I just finished my last season, which had a Pompeii theme. At the end of a public speech I gave last year, I wished everyone an enjoyable present, a fearless future, and to always have dreams. I had no clue that as we reminisced about the instantaneous destruction of a civilization, a catastrophic pandemic was slowly approaching.
You are good at expressing profound concepts in the form of clothing. What’s the secret to this?
I didn’t deliberately look for themes — most of my work reflects true emotions and feelings I’ve experienced. For example, I didn’t plan the Pompeii series on purpose. I visited the ruins during a vacation without expecting to feel the power of this experience. When I saw a big family’s ruined wall in Pompeii, it looked surprisingly similar to oriental architecture. The color of the wall, weathered by time, looked similar to walls from the Tang Dynasty.
I am particularly grateful for my teams in Italy and China. These are the people who turned my messy ideas into real things. For example, the fabric factory offered me professional advice on what material has the most similar texture to a mottled wall. We also invited a Belgian to make our showroom music — a ticking countdown sound that created an apocalyptic effect — and worked with a jewelry designer in Japan. I showed him pictures of my design and described the concept, and when I saw his final product in Osaka a month later, I got goosebumps.
How do you convey your oriental philosophy to the West?
I started by selling my designs at foreign boutique stores and slowly made it to Fashion Week. I was incredibly lucky along the way. I am a Chinese and wanted to express my own traditional aesthetics — it’s neither oriental nor Western by nature but resembles a harmony between East and West. The world is getting smaller, and I’m more confident about the innate beauty in this kind of aesthetic. I think it’s a common misconception that China only has factories and not designers. Over the years, this has changed a lot. Now, few judge any designer based on his or her origins. Everyone gets an equal opportunity to enter the fashion week agenda.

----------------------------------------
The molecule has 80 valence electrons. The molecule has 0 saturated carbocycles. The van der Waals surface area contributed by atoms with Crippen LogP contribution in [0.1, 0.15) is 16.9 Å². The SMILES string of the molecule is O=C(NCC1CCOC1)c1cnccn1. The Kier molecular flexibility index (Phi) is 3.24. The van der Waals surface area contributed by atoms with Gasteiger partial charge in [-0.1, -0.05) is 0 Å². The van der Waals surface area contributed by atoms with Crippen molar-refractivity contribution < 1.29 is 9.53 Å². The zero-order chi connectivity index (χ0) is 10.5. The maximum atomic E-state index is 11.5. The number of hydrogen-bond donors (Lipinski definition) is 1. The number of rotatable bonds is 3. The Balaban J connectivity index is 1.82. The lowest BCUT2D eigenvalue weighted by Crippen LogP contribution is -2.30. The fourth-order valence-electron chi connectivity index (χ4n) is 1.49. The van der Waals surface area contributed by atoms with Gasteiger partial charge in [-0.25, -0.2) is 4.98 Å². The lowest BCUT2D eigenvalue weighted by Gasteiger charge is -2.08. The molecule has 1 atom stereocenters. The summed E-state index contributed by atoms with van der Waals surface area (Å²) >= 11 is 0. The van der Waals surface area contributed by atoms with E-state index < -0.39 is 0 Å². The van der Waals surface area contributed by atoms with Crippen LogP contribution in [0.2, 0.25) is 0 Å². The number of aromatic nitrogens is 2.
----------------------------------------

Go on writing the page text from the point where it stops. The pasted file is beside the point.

How do you feel Chinese designers have grown over the years?
Today, young designers are coming back to China after studying or working abroad, and it’s making China a more dynamic place than ever. We are all pursuing careers we enjoy, and I’ve been pleasantly surprised by how young designers are capable of establishing strong personal styles early on. Finding a distinct, personal voice was difficult for me at first, and access to information was much more limited 10 years ago. But now, young designers have received good educations and can form their own interpretations of fashion.
What are you working on now?
The Pompeii series performed quite well, and many stores were out of stock. The Italian factory is currently closed for orders, so the small sample room in China is working on replenishing. I should be working on menswear at this time, but I’m not sure whether the menswear fashion week in June is still going to happen. At the request of our guests, we are currently developing a lifestyle line. We choose to collaborate with a Danish furniture brand on a capsule series, which will be published online. In the long run, I’m not planning to sell the brand or sell shares. I want to maintain its current scale; it is intimate and beautiful. If outsiders come into the company, it makes the decision-making process harder. But I might run into a great partner in the future — who knows?
What works of art or design have inspired your collections recently?
My current favorite is an Italian artist called Maria Lai. She is good at establishing rhythm and relationships with a galaxy of materials, connecting fabric and thread with other textures. I believe many people will be attracted to the sense of security in her works.
The original interview in mandarin was conducted by Ruonan Zheng, and translated into English by Haiqing Zhang.